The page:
Joe Biden is Looking Like a One-Term President

MEMBERS OF BOTH PARTIES increasingly believe that Joe Biden will not seek a second term as president.

HIS CLOSE ALLIES will not concede this, because Biden would become an instant lame duck if it appears that he won’t run again. But his chances for re-election have slipped dramatically in recent weeks, as many in Washington now acknowledge. The debate is whether he runs and loses or — more likely — whether he chooses not to run.

A SCENARIO WE HEAR FREQUENTLY is that dramatic losses for Democrats in the Nov. 8 elections will be a likely catalyst. Republicans are favored to easily re-capture the House, and they possibly could take the Senate as well. The likelihood of steep losses for the Democrats will require a scapegoat — Biden.

IT’S IMPOSSIBLE TO OVER-STATE the sense of doom among most Democrats, who concede — in private — that Biden’s shockingly low poll numbers (and his persistent gaffes) are unlikely to reverse as he grapples with several major crises:

Inflation: This is the biggest single albatross for the Democrats. Polls show overwhelming opposition to Biden’s handling of inflation, which many voters believe has spiked because of massive federal spending. Even if food and fuel prices begin to decrease by summer, the damage will have been done to Biden’s polls.

Urban crime: It’s out of control in Atlanta, San Francisco, Washington, Chicago and dozens of other cities, as thousands move to Charlotte, Nashville, Austin and elsewhere. Biden has never embraced the “defund the police” message, but Republicans know they have a potent issue.

Illegal immigration: Even Biden’s new budget proposal calls for more border enforcement but he will be on the defensive as Republicans cut new TV aids claiming that two million illegal immigrants are likely to enter the U.S. this year. Nothing motivates Donald Trump’s base like this issue.

Ukraine: We think Biden did a great job of uniting NATO allies, but the public thinks he has moved too slowly and could do more to help Ukrainian patriots. Biden’s polls on his handling of foreign policy began to plummet after the inept U.S. withdrawal from Afghanistan last August, and those polls have not recovered.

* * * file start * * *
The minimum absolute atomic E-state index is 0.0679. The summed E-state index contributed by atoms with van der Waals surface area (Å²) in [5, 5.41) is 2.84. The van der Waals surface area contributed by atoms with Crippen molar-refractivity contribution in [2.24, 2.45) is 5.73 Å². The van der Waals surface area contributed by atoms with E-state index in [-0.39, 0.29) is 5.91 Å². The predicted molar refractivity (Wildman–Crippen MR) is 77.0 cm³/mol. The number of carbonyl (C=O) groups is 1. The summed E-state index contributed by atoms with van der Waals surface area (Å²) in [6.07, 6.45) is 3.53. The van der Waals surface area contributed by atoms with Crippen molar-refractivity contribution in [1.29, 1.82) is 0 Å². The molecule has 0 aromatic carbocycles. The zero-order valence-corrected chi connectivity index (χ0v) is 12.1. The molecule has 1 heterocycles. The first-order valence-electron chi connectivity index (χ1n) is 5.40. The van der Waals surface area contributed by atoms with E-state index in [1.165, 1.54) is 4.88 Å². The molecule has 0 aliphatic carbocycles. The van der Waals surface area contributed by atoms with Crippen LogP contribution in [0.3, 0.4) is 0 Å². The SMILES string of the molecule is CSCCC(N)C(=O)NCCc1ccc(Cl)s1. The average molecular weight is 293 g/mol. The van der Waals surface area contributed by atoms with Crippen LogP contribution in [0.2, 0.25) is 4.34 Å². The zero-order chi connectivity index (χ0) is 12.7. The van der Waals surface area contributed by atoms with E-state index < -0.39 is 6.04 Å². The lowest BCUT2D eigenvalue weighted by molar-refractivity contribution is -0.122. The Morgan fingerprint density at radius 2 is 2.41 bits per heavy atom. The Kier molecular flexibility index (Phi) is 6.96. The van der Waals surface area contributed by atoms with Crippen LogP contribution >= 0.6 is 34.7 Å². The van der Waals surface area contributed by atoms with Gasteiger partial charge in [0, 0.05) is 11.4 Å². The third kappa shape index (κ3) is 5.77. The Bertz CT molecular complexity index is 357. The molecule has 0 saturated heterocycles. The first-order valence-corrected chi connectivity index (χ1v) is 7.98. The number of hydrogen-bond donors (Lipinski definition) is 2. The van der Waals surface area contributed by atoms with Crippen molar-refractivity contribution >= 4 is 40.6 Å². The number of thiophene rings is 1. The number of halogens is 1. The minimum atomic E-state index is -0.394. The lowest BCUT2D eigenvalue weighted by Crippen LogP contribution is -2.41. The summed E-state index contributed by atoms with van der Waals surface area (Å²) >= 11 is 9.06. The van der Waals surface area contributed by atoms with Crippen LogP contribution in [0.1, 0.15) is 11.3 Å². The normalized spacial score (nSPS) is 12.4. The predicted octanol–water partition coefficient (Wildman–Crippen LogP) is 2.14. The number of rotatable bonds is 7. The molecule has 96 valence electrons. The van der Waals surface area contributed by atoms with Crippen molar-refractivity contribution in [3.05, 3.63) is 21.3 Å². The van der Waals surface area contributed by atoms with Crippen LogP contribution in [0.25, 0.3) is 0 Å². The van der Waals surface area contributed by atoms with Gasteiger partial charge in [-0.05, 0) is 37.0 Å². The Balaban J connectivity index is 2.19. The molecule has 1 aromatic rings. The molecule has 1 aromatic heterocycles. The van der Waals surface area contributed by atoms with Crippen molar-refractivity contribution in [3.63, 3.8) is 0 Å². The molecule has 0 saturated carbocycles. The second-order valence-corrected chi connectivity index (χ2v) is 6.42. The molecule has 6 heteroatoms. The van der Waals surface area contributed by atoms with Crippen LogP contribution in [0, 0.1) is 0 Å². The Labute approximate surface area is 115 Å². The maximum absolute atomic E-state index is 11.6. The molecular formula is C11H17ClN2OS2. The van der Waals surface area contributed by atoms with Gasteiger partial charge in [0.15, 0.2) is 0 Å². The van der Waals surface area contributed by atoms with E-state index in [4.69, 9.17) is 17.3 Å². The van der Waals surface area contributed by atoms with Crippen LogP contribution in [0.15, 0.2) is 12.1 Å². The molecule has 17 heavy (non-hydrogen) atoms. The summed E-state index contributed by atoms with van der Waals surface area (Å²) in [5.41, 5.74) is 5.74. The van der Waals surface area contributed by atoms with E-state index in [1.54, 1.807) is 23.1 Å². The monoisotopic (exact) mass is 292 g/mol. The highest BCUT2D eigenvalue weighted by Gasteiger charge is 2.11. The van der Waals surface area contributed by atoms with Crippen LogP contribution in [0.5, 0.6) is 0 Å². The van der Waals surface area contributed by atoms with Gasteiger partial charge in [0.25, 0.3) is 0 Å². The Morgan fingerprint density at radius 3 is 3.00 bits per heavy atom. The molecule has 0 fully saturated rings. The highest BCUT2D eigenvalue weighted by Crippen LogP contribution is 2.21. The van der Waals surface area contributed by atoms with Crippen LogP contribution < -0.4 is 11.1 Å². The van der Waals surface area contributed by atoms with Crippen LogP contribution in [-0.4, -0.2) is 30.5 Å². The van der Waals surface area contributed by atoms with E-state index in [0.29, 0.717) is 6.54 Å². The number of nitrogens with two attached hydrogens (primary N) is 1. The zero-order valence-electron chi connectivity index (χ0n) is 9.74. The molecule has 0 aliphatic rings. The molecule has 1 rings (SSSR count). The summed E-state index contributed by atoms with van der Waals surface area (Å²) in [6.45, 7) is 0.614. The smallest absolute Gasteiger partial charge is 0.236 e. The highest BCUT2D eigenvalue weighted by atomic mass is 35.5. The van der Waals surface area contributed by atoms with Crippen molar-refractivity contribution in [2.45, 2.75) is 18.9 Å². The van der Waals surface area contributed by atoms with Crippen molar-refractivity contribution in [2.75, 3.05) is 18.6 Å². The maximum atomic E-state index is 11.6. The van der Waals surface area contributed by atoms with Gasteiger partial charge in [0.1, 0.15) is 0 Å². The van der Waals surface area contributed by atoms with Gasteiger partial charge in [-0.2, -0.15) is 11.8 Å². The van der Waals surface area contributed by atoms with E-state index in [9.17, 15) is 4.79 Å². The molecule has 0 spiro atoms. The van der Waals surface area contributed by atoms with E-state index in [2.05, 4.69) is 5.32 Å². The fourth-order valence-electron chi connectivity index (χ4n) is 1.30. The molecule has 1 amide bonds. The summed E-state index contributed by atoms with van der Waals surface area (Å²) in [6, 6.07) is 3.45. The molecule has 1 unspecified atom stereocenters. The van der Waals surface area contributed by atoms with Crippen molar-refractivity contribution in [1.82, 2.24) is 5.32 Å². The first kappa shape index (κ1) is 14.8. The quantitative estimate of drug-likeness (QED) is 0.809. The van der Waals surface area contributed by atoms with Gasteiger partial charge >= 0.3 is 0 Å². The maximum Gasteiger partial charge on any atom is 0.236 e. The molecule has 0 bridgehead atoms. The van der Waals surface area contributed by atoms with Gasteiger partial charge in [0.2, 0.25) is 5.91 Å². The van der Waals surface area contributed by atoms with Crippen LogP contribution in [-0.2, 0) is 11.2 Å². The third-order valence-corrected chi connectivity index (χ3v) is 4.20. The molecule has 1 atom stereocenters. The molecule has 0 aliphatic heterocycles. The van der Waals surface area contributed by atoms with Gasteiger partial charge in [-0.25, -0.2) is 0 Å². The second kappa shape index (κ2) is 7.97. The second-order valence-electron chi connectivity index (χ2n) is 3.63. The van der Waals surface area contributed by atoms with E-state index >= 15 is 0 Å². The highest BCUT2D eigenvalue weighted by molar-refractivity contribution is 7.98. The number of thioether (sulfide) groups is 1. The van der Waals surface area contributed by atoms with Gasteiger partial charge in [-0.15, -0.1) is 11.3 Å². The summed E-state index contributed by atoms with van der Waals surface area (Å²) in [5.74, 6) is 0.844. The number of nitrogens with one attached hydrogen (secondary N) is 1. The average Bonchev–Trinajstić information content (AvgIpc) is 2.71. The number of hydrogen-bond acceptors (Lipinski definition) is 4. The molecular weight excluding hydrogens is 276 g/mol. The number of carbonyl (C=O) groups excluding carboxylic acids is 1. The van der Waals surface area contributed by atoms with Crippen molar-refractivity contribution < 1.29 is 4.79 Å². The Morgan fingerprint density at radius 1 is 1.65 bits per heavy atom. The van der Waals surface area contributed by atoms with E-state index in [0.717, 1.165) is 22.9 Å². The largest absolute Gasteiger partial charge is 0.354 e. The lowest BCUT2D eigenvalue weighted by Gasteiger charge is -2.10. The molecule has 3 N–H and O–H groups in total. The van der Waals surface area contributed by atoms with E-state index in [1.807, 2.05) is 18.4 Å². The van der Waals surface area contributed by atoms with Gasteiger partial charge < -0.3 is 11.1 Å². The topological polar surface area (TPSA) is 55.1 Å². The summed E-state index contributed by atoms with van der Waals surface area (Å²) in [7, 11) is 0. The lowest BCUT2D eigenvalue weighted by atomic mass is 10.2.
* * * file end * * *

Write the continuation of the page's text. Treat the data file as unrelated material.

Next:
Hunter Biden: Even the Washington Post is now writing about shady financial dealings between Biden’s son and foreign agents. There’s no certainty that the president profited, but Republicans have an issue that will generate endless hearings if the GOP takes the House. After two more years of pummeling on Hunter’s emails, Biden may lose any remaining enthusiasm for a second term.

THE AGE ISSUE: It simply will not go away; Biden would be 86 at the end of a second term. We’ve encountered him several times over the past few decades, and he always seemed vibrant, but something now looks different. He always had a stutter — no crime there — but he seems frail; his gait sometimes looks unsteady, a common affliction among the aged.

WE HAVE NO IDEA IF BIDEN’S MENTAL ACUITY is slipping (we hear from sources that in private White House meetings, he’s pretty sharp and well-informed). But about half of all Americans think he’s too old now — which makes a 2024 run all the more improbable.

BIDEN’S GREATEST HOPE is that the Republicans over-play their hands on social issues and refuse to distance themselves from Trump, whose obsession is to prove that the 2020 election was fixed. Most of the Republicans in Congress want to move on, and they worry that Trump will continue to be an unwelcome distraction.

AS SPECULATION SWIRLS about Biden not running again, the spotlight will shine harshly on Kamala Harris, who has disappointed even her supporters. The knock on her is that she hasn’t shown much gravitas, and it’s difficult to disagree with that assessment. We hear that at least a dozen Democrats are ready to jump in if Biden steps down.

POLITICS CAN CHANGE IN AN INSTANT, and it’s possible that the Russians will be driven out of Ukraine, inflation will subside, and crime will drop. But Republicans are very likely to win the House — which could set in motion a process that persuades Joe Biden that one term is enough.

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